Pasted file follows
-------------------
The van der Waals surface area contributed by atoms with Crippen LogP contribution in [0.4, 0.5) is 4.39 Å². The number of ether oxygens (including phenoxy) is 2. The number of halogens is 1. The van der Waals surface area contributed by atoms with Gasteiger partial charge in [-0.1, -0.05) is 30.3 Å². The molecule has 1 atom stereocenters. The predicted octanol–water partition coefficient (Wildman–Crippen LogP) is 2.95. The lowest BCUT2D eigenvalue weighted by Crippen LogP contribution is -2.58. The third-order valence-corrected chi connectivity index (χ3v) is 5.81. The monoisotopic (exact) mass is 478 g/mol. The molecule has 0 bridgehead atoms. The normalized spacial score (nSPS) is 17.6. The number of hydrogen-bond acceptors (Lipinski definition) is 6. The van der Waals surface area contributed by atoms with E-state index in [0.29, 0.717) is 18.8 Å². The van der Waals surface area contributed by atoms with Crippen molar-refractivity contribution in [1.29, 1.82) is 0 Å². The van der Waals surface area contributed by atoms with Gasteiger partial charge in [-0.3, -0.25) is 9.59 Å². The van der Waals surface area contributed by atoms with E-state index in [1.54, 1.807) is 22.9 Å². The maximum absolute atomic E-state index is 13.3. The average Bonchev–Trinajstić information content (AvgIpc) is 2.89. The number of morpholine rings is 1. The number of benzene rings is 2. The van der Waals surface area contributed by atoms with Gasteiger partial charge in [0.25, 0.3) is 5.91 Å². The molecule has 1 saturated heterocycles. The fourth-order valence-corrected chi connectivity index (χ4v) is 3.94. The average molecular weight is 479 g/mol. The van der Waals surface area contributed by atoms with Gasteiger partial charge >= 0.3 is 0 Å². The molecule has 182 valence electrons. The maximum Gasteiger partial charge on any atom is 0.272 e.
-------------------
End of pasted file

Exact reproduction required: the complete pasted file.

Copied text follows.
The van der Waals surface area contributed by atoms with Crippen LogP contribution in [0.4, 0.5) is 4.39 Å². The number of ether oxygens (including phenoxy) is 2. The number of halogens is 1. The van der Waals surface area contributed by atoms with Gasteiger partial charge in [-0.1, -0.05) is 30.3 Å². The molecule has 1 atom stereocenters. The predicted octanol–water partition coefficient (Wildman–Crippen LogP) is 2.95. The lowest BCUT2D eigenvalue weighted by Crippen LogP contribution is -2.58. The third-order valence-corrected chi connectivity index (χ3v) is 5.81. The monoisotopic (exact) mass is 478 g/mol. The molecule has 0 bridgehead atoms. The normalized spacial score (nSPS) is 17.6. The number of hydrogen-bond acceptors (Lipinski definition) is 6. The van der Waals surface area contributed by atoms with E-state index in [0.29, 0.717) is 18.8 Å². The van der Waals surface area contributed by atoms with Crippen molar-refractivity contribution in [1.29, 1.82) is 0 Å². The van der Waals surface area contributed by atoms with Gasteiger partial charge in [-0.3, -0.25) is 9.59 Å². The van der Waals surface area contributed by atoms with E-state index in [1.54, 1.807) is 22.9 Å². The maximum absolute atomic E-state index is 13.3. The average Bonchev–Trinajstić information content (AvgIpc) is 2.89. The number of morpholine rings is 1. The number of benzene rings is 2. The van der Waals surface area contributed by atoms with Gasteiger partial charge in [0.25, 0.3) is 5.91 Å². The molecule has 1 saturated heterocycles. The fourth-order valence-corrected chi connectivity index (χ4v) is 3.94. The average molecular weight is 479 g/mol. The van der Waals surface area contributed by atoms with Gasteiger partial charge >= 0.3 is 0 Å². The molecule has 182 valence electrons. The maximum Gasteiger partial charge on any atom is 0.272 e.